Since the founding of the ultimately ill-fated League of Nations in 1920, global governance has been dominated by a succession of supranational bodies, culminating in the foundation of the United Nations and the diverse Bretton Woods institutions at the end of the Second World War. These organisations have largely worked to ensure peace between the Western powers in the security sphere but also in finance and trade. In a changing world, however, with the rise of new powers, it is imperative that the voices and needs of emerging nations are also adequately reflected. Given that 21st century global concerns focus far more than ever before on hybrid threats, human rights and the environment, is it time to draw a line under the past 99 years of global governance and look to re-evaluate and reform our established systems?
The World Trade Organization (WTO) is our global home, a place that allows us to trade freely with one another while serving as a bastion against protectionism. And much like a real home, if you do not check and repair the roof for almost 25 years, few people would be surprised to hear it is riddled with holes. They would also agree that taking a sledgehammer to the walls would in no way fix the roof and might end up leaving you homeless instead.
This analogy represents two sides of the debate on the future of the WTO: those who want to reform it and repair the roof and those who are putting it at risk of collapse without a clear alternative.
The WTO was created in 1995 to further liberalise global trade in an inclusive, reciprocal, rules-based manner. Its inclusive membership is comprised of 164 countries and counting, developed and developing alike, some of whom receive special and differential treatment on account of their development status. It is reciprocal because all members have agreed to liberalise their economies through successive rounds of negotiation. And they have done so in a rules-based manner, drawing up common rules for all member countries while resolving their differences through dispute settlement.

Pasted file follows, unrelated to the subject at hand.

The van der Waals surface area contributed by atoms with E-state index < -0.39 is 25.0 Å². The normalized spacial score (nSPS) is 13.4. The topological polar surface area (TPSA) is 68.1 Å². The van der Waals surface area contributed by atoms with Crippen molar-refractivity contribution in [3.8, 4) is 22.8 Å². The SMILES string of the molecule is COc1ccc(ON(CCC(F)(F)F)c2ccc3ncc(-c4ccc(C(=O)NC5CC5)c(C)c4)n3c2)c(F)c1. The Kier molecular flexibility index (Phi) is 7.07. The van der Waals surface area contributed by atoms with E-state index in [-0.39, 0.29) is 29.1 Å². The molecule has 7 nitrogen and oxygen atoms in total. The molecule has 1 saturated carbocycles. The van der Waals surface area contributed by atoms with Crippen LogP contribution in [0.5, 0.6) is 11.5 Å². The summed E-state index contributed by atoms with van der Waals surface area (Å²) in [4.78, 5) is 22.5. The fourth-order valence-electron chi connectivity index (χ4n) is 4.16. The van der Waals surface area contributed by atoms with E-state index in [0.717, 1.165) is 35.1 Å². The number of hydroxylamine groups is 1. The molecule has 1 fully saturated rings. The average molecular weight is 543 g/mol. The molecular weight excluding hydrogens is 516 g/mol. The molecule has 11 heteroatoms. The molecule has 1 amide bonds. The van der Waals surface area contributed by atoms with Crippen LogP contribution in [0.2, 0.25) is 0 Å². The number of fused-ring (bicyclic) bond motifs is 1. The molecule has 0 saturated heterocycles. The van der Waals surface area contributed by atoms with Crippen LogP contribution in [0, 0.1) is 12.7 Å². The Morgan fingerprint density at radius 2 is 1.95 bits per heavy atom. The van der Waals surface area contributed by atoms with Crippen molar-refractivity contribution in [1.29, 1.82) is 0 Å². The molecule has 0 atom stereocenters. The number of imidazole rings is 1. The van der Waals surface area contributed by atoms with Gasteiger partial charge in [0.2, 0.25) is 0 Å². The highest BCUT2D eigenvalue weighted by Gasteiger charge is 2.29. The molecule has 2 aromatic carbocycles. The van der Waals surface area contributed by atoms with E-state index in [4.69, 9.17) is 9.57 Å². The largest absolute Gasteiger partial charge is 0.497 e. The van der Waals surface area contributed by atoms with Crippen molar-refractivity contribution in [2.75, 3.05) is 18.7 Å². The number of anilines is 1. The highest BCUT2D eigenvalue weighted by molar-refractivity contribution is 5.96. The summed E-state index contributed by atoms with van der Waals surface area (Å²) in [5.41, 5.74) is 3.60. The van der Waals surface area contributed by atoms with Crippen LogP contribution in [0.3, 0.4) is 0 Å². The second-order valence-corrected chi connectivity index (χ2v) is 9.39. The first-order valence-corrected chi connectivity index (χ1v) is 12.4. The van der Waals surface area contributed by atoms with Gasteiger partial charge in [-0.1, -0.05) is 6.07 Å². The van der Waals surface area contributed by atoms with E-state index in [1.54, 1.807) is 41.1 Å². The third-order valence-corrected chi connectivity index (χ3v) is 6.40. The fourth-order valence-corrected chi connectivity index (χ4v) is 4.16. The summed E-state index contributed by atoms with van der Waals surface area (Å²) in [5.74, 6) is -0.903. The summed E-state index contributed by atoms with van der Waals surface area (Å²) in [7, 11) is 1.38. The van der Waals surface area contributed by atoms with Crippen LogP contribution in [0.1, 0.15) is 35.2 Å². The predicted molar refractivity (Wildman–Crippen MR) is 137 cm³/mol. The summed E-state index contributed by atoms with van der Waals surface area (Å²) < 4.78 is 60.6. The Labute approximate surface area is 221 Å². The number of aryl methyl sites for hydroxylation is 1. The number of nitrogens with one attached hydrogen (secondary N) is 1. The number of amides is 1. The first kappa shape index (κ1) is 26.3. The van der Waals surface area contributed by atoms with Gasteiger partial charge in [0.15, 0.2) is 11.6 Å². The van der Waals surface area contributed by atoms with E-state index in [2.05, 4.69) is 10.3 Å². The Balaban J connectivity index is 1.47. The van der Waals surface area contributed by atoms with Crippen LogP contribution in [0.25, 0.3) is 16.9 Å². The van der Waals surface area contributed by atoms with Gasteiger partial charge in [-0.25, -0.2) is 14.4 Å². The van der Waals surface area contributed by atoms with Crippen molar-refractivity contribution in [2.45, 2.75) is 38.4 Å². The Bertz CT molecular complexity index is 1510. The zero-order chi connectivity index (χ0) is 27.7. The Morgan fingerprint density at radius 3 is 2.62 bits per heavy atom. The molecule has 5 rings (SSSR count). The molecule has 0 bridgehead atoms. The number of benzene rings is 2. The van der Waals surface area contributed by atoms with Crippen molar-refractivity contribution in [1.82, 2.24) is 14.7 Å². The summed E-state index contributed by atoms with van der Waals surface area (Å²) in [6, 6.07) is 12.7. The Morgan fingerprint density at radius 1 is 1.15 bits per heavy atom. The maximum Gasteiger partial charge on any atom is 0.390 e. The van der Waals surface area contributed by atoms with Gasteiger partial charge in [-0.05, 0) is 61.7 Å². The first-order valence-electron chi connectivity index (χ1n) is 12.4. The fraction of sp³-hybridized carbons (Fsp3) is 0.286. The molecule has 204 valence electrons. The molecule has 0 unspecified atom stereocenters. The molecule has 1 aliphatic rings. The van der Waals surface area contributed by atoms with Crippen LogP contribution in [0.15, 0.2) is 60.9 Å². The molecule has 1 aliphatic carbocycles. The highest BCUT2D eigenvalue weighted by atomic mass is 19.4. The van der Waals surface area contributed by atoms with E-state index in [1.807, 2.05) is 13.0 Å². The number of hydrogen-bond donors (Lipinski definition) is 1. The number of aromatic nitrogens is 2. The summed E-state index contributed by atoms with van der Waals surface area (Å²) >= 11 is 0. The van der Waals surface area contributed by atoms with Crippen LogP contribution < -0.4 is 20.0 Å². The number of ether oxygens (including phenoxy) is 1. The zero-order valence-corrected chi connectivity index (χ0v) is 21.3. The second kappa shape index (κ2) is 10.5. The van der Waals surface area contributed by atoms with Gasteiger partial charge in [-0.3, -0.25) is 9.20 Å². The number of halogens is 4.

But after 25 years there is an urgent need for change. While national economies and business environments have seen radical change, the rulebook governing them has remained largely the same. When the WTO was launched, for example, only 0.4% of the world, or 16mn people, were connected to the internet. Today this figure stands at 58% or 4.5bn people. The iconic Nokia 3310 mobile phone was launched in 2000 offering basic functions, while today we use our smartphones to order products online and have them home-delivered from abroad within days. Trade in goods and services amounted to $6tn in 1995 and grew over fourfold to $25tn in 2018. The global trading environment has changed, and it is important that the WTO keeps up.
The WTO was created as a flexible institution that would evolve in parallel to the needs of the modern economy
A globalised economy needs clear rules and enforcement mechanisms. Discussions on the classification transfer and storage of data is a case in point. Without rules on data, countries may arbitrarily require data to be stored locally and require access to or the transfer of source codes for companies to obtain market access for software. With the advent of 5G and Industry 4.0 and the increased digital connectivity that this represents, companies trying to protect their intellectual property could face many risks.